Relocating the iPhone supply chain—as promised—is beyond even a president’s powers.
“We’re going to get Apple to start building their damn computers and things in this country instead of in other countries,” said candidate Trump last January, displaying in one soundbite the depth of his ignorance in several fields—among them computers, trade policy and the Asian electronics supply chain. See What Donald Trump Doesn’t Know About Apple Could Fill a Stadium.
Did the President elect read the New York Times’ 2013 Pulitzer-prize winning series on Apple? Did he get briefed on it? Just in case, the Times today gave him—and his advisors—another chance to get up to speed.
In a front page story titled How China Built ‘iPhone City’ With Billions in Perks for Apple’s Partner, the Times’ David Barboza takes a fresh look at Foxconn’s massive iPhone factory in Zhengzhou, China, how it came to be built there, and what it might take to bring those jobs back home. In the process Barboza shares for the first time the contents of a trove of confidential Chinese government records.
It’s a fascinating read. Among its findings:
- Zhengzhou city officials lavished money and favorable investment terms on Foxconn. They promised discounted energy and transportation costs, lower social insurance payments, and more than $1.5 billion in grants for the construction of factories and dormitories that could house hundreds of thousands of workers.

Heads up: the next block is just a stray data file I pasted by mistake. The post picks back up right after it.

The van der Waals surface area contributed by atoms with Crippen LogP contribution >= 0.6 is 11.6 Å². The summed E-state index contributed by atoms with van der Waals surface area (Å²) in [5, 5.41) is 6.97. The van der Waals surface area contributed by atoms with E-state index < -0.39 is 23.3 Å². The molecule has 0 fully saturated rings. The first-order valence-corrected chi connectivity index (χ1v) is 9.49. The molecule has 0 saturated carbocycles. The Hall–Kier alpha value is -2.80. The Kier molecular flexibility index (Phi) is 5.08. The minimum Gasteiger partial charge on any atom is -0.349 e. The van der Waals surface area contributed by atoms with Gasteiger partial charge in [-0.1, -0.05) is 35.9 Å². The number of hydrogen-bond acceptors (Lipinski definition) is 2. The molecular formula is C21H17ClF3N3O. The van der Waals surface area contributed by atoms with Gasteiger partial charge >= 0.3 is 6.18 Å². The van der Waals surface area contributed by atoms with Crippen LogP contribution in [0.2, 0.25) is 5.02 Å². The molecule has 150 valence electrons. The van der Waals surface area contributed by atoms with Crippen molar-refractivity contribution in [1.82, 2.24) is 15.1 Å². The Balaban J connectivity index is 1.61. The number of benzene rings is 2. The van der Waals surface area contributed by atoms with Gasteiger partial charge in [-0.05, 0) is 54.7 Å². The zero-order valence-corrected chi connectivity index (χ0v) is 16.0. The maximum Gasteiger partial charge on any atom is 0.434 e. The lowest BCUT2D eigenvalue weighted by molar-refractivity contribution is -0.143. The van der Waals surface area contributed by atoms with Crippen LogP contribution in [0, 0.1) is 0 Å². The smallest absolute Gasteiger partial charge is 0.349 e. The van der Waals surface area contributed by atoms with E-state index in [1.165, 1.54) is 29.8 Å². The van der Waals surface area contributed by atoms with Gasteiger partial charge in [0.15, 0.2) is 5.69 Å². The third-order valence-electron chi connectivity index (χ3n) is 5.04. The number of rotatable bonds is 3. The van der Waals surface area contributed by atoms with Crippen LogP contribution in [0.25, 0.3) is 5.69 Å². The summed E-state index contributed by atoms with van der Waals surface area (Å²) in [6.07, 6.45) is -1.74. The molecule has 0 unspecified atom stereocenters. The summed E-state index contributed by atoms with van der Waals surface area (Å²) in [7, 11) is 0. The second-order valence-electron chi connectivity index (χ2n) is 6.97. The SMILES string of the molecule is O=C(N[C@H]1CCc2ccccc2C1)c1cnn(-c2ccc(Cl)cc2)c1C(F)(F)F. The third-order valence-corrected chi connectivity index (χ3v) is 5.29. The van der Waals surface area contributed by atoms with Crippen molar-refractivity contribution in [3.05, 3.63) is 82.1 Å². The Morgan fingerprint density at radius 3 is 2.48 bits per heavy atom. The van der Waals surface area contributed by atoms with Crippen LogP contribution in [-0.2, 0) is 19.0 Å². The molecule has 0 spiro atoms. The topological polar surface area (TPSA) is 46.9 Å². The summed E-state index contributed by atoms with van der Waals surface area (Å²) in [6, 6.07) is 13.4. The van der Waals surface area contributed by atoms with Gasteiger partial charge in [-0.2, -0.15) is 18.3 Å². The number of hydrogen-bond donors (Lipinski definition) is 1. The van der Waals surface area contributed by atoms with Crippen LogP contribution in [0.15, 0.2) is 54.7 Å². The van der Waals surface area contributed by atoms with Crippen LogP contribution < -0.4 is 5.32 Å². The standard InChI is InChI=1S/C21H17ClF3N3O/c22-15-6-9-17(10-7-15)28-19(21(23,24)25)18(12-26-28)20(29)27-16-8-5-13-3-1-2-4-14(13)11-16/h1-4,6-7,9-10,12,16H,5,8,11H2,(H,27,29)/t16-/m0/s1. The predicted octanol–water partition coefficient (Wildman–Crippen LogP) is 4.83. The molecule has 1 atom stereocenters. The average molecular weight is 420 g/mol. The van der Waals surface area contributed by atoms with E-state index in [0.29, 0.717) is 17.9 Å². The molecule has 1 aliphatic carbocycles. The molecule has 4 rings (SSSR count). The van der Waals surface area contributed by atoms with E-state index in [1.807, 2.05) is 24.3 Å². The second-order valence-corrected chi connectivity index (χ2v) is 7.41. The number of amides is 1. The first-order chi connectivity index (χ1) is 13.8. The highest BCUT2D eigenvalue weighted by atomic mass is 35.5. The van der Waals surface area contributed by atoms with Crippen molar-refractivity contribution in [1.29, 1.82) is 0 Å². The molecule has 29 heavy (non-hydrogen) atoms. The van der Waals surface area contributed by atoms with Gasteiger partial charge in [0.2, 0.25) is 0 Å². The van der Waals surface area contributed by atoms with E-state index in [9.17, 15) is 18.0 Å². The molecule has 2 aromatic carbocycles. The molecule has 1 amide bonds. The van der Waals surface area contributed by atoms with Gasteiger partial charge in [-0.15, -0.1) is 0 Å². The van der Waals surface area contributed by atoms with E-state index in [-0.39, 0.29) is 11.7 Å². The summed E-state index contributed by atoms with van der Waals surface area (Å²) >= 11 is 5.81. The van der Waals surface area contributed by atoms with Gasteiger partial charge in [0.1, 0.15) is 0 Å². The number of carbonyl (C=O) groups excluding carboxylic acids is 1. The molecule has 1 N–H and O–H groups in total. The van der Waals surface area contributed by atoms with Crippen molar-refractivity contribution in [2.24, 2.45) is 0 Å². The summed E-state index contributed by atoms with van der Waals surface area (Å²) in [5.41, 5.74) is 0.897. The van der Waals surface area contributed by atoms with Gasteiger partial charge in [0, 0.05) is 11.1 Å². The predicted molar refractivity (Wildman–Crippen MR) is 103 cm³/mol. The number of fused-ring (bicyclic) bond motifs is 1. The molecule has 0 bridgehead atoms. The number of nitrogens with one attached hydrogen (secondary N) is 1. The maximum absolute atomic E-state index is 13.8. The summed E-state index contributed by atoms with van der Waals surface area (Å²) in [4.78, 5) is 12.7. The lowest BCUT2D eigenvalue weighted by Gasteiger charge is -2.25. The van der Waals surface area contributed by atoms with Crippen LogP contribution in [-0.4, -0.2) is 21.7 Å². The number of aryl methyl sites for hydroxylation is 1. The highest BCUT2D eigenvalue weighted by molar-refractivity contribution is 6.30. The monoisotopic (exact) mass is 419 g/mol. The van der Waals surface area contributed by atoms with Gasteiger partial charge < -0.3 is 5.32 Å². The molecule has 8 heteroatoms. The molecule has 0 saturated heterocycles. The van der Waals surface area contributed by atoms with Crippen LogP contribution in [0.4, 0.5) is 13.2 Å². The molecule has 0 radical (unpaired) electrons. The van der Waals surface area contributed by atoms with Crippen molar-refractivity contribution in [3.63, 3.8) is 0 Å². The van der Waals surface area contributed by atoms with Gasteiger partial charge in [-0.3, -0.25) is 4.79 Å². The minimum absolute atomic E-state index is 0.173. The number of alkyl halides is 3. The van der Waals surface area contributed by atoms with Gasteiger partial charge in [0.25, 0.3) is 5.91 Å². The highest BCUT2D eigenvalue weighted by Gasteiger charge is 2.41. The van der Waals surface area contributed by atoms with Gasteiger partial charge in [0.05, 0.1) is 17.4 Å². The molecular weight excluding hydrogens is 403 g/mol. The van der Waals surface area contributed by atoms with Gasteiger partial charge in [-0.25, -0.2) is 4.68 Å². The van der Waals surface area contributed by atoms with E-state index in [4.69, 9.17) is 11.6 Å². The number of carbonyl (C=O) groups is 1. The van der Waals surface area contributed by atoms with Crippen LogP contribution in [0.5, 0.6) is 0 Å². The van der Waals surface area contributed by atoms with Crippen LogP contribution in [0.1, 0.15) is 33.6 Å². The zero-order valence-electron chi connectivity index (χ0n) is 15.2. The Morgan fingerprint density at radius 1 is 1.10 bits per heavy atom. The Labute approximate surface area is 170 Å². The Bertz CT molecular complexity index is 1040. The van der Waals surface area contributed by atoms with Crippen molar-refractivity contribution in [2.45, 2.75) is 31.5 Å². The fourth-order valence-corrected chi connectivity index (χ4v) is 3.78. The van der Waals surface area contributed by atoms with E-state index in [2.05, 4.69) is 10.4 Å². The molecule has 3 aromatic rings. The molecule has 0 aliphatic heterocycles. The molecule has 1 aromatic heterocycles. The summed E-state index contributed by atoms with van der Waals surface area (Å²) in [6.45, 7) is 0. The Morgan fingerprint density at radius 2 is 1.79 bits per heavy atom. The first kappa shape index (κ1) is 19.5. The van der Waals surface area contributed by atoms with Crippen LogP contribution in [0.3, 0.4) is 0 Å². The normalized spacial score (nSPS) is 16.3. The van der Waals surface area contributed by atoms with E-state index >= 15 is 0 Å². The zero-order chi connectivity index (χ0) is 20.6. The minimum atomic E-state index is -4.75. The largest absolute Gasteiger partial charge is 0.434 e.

- The city government eliminated corporate taxes and value-added taxes that Foxconn pays for the first five years of production; they are half the usual rate for the next five.
- The city also lowered Foxconn’s social insurance and other payments for workers, by up to $100 million a year.
- Foxconn receives a bonus when it meets targets for exports. Those subsidies, according to the government records, totaled $56 million in the first two years of production, when the factory was exclusively dedicated to the iPhone. Today Foxconn’s factory, at peak production, employs 350,000 workers and turns out up to 350 iPhones a minute.
My favorite bit: The old Hong Kong U-turn, where, to comply with outdated Chinese export rules, cargo ships full of iPods for sale on the mainland would sail to Hong Kong, get cleared through customs, turn around and sail right back.
This is good reporting. I hope it gets read by someone with the President elect’s ear.